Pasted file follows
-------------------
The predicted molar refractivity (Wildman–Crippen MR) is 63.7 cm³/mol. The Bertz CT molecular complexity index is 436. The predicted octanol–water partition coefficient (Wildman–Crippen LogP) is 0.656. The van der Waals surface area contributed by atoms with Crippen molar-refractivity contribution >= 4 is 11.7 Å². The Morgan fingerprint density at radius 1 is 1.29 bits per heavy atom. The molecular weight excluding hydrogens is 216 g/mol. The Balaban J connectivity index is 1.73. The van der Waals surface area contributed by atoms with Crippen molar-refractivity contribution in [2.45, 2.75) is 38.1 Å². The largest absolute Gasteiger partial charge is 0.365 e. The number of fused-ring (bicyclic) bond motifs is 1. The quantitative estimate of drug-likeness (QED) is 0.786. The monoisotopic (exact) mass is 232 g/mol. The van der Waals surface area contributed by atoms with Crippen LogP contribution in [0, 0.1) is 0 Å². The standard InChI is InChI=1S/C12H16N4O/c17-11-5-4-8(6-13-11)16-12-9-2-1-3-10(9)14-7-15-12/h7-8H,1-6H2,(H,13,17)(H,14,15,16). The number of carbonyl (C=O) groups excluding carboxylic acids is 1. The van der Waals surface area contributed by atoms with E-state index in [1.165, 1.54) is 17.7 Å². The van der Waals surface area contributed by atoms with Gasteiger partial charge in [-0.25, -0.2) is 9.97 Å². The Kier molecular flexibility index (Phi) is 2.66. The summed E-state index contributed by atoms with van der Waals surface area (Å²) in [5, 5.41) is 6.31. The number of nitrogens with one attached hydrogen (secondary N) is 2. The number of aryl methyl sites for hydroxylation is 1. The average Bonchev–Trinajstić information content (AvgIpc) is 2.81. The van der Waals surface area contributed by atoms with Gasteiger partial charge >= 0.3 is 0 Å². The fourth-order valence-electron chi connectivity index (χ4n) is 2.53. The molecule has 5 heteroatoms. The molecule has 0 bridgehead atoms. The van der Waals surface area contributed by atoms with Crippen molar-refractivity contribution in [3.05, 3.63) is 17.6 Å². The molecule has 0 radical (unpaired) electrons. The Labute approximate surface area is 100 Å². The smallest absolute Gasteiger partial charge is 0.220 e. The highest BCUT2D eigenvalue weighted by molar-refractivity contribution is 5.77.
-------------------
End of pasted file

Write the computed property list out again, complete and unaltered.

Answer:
The predicted molar refractivity (Wildman–Crippen MR) is 63.7 cm³/mol. The Bertz CT molecular complexity index is 436. The predicted octanol–water partition coefficient (Wildman–Crippen LogP) is 0.656. The van der Waals surface area contributed by atoms with Crippen molar-refractivity contribution >= 4 is 11.7 Å². The Morgan fingerprint density at radius 1 is 1.29 bits per heavy atom. The molecular weight excluding hydrogens is 216 g/mol. The Balaban J connectivity index is 1.73. The van der Waals surface area contributed by atoms with Crippen molar-refractivity contribution in [2.45, 2.75) is 38.1 Å². The largest absolute Gasteiger partial charge is 0.365 e. The number of fused-ring (bicyclic) bond motifs is 1. The quantitative estimate of drug-likeness (QED) is 0.786. The monoisotopic (exact) mass is 232 g/mol. The van der Waals surface area contributed by atoms with Crippen LogP contribution in [0, 0.1) is 0 Å². The standard InChI is InChI=1S/C12H16N4O/c17-11-5-4-8(6-13-11)16-12-9-2-1-3-10(9)14-7-15-12/h7-8H,1-6H2,(H,13,17)(H,14,15,16). The number of carbonyl (C=O) groups excluding carboxylic acids is 1. The van der Waals surface area contributed by atoms with E-state index in [1.165, 1.54) is 17.7 Å². The van der Waals surface area contributed by atoms with Gasteiger partial charge in [-0.25, -0.2) is 9.97 Å². The Kier molecular flexibility index (Phi) is 2.66. The summed E-state index contributed by atoms with van der Waals surface area (Å²) in [5, 5.41) is 6.31. The number of nitrogens with one attached hydrogen (secondary N) is 2. The number of aryl methyl sites for hydroxylation is 1. The average Bonchev–Trinajstić information content (AvgIpc) is 2.81. The van der Waals surface area contributed by atoms with Gasteiger partial charge >= 0.3 is 0 Å². The fourth-order valence-electron chi connectivity index (χ4n) is 2.53. The molecule has 5 heteroatoms. The molecule has 0 bridgehead atoms. The van der Waals surface area contributed by atoms with Crippen molar-refractivity contribution in [3.05, 3.63) is 17.6 Å². The molecule has 0 radical (unpaired) electrons. The Labute approximate surface area is 100 Å². The smallest absolute Gasteiger partial charge is 0.220 e. The highest BCUT2D eigenvalue weighted by molar-refractivity contribution is 5.77.